Opinion: The Arizona audit is an embarrassment


Credit: Courtesy of Flickr user kgroovy

WSPN’s Genevieve Morrison discusses the implications of Arizona’s current audit following the 2020 presidential election.

Genevieve Morrison

Six months after the election, and five since the new president was inaugurated, Arizona is still recounting ballots. Is there a federal agency overseeing this? Or maybe even a state committee? No. Instead, a private tech company has been entrusted with our election results. The presence of a third party in a federal audit is questionable in itself, but the Pennsylvania-based firm, Cyber Ninjas, is especially suspect.

The company has no confirmed election or auditing experience and quite frankly, it’s evident. Over the course of the audit, the group examined ballots for bamboo fiber to determine if they were sent from China and scanned ballots with UV light to search for secret watermarks that were supposedly placed on “legitimate” ballots by former Department of Homeland Security officials. These shocking and blatantly xenophobic beliefs have no place in our government. Not only is this company entertaining conspiracy theories, but it seems like their only purpose is to entertain conspiracy theories. On a now-deleted Twitter account, the CEO of Cyber Ninjas, Doug Logan perpetuated 2020 election fraud theories, retweeting such remarks as: “I’m tired of hearing people say there was no fraud. It happened, it’s real, and people better get wise fast.” Logan clearly has his mind made up about the election, so why is he being trusted with the authority to determine its results?

When this board isn’t wearing tinfoil hats and hiding from invisible Chinese enemies, they are conducting the audit with woeful carelessness. Over the course of the audit, the counters have accumulated a laundry list of mistakes and missing requirements. For example, Cyber Ninjas allowed blue pens to be used on the ballots. Since blue ink is used to vote, workers could easily alter ballots. Additionally, forensics teams with access to classified information left their computers unlocked and unattended. There is also no process to hire unbiased counters. For example, former state representative Anthony Kerns was hired to count ballots, despite the fact that he led a “Stop the Steal” movement in Arizona and was present at the insurrection on the Capitol January 6. He is also coincidentally assigned to count ballots in a race that he himself is running in. The counters use an acceptable error rate of 3 ballots per 100, which is a larger margin of victory than the one by which the presidential election was won. These are not even half of the reported complaints against Cyber Ninjas. This level of error takes a simply unnecessary procedure and transforms it into something dangerous. These careless errors create opportunities for the results to be tainted, opportunities that never would have existed if the Arizona senate did not insist on an audit.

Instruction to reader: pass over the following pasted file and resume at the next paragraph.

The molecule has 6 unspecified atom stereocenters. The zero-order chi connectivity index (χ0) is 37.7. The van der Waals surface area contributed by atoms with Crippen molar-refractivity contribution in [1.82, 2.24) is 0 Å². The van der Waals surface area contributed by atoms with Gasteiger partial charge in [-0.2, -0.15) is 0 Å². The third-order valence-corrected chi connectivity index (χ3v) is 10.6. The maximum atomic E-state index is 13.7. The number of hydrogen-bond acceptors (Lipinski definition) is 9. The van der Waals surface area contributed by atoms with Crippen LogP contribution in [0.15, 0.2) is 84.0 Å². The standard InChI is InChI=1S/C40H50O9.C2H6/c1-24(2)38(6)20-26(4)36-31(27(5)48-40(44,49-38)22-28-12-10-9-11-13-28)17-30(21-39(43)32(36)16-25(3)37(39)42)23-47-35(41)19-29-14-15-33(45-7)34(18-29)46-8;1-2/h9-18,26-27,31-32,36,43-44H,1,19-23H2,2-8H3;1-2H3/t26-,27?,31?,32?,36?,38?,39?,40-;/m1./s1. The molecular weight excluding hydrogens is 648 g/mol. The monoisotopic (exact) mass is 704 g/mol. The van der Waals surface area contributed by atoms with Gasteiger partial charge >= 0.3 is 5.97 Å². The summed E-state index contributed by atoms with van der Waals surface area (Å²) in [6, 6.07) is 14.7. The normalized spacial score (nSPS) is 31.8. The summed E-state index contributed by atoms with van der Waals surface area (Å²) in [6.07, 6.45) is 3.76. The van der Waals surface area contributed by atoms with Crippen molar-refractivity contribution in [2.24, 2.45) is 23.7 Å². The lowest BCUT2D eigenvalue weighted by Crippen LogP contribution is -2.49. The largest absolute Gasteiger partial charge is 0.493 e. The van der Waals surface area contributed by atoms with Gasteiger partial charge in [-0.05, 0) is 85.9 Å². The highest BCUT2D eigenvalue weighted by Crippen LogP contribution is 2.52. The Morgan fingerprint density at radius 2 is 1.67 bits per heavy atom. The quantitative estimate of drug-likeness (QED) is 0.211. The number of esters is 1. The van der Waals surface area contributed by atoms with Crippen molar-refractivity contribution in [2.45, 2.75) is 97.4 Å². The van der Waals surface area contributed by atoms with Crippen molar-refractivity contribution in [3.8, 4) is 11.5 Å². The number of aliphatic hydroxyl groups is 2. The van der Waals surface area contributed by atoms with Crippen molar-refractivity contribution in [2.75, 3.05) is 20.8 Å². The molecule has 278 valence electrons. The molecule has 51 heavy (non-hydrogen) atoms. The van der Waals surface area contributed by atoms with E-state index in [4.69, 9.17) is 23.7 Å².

Even though they have no official auditing procedure, they do have a plan for an antifa attack. In their security proposal, Cyber Ninjas outlines the nonexistent organization as a potential threat, saying: “Antifa will likely use the backed-up traffic in those six lanes to slow police and fire response to any perimeter breach operation” and “There is a greater threat of militia activity than antifa activity in this area.” Honestly, it’s shocking how much weight baseless fear-mongering can hold in our government. Antifa, otherwise known as anti-facism, is not an organization, certainly not a terrorist group but rather a discordant movement without leaders or members. Despite this, antifa is always the target for anti-leftist sentiment, and it’s the perfect scapegoat. Its definition is malleable and can be twisted into whatever is most convenient.

This audit is a humiliating waste of government resources. It is completely unnecessary, considering the fact that a recount already happened. Per Arizona state law, after every election, a board must hand-count the ballots from a randomly selected county and compare their count to that of the voting machines. Predictably, when this happened in November, the board found no inconsistencies. Government funds don’t grow on trees, and the funds for this audit are coming out of taxpayers pockets. This project used $150,000 of taxpayer money.

The audit may seem like an act of due diligence, just another way to cover all the bases, but it’s so much deeper than that. Calling our democratic process into question at such a vulnerable time makes an impactful statement. Many Americans are losing faith in democracy, and our government has a responsibility to uphold the values on which our country was built. Now is not the time to insert more uncertainty. We need to stand by our people, our rights and trust the process that has worked for us thus far.